What do terrorists, dangerous dogs and England's schools have in common? They are the only topics of legislation to have been forced through the House of Commons with such haste. Education Secretary Michael Gove opened the second reading of the Academies Bill saying the reforms were needed urgently because England had "seen a decline in the performance of our country's education in comparison with competitors". He later cited Sweden as a model country. That's curious, as the last TIMSS study showed England had overtaken key competitors in science and maths - including Sweden.
Also stressing the negative was the right-wing think tank the Centre for Policy Studies, which published a report on children's literacy, bluntly titled "So why can't they read?" The report's so full of holes there's not room here to give it the kicking it deserves. The bit that got press coverage was its suggestion that inner-city primary teachers are breeding illiteracy because they are happy to let pupils use "street English" in written work and discussions. Apparently teachers never dare to correct grammatical errors in homework or spoken English. It also stated that Ofsted cares more about schools' environmental work than academic results and that primary teachers think "imparting knowledge is oppressive and that facts interfere with creativity".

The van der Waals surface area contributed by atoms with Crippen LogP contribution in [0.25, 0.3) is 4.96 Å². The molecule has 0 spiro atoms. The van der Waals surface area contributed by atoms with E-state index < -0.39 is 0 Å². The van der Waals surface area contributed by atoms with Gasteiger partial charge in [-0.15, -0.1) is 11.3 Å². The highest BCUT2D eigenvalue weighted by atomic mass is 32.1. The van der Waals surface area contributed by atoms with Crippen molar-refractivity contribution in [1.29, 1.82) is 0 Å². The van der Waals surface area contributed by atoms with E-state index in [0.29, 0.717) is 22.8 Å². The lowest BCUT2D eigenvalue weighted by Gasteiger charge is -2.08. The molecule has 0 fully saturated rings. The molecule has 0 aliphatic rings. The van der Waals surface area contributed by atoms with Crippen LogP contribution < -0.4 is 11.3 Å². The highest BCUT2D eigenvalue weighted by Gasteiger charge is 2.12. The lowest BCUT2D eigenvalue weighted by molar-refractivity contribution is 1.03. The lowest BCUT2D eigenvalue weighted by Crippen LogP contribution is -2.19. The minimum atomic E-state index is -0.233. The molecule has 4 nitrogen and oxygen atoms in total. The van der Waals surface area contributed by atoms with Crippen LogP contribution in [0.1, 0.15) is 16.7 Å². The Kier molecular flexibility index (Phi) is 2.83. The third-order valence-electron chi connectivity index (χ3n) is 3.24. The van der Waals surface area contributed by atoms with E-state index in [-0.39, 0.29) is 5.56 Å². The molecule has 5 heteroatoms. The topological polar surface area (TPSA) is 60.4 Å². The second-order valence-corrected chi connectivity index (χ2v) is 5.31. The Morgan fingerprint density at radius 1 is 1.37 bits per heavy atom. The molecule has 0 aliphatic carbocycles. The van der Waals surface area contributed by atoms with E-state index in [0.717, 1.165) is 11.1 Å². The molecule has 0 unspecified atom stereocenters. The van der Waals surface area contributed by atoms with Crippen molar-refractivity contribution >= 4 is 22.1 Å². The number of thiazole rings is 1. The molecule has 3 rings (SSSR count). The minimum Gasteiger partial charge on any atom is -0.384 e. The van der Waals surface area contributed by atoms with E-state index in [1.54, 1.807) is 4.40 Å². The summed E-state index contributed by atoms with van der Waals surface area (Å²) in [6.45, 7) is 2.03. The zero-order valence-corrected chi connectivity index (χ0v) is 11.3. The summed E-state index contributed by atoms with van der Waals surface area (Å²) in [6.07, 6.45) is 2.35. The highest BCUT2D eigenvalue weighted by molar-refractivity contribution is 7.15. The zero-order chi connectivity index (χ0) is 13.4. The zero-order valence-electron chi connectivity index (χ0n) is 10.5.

Exam board OCR launched a new entry-level qualification in Latin, in response to increased demand from secondary pupils. What attracted them? Celebrities' Latin tattoos, according to the Daily Mail, which said the inkwork on Angelina Jolie and David Beckham had "sparked a Latin craze among schoolchildren".
Any headline that begins "School bans ." is usually codswallop, doubly so if it's in the Daily Express. This week's gem was "School bans football after pupils copy World Cup bad boys". The article stated: "Now any hope the pupils at Plymtree primary school in Devon may have of copying the sublime skills of the Spanish team have been dashed." Except, the school only decided the game was inappropriate in its small playground. Pupils now have their kick-abouts on the village playing field nearby.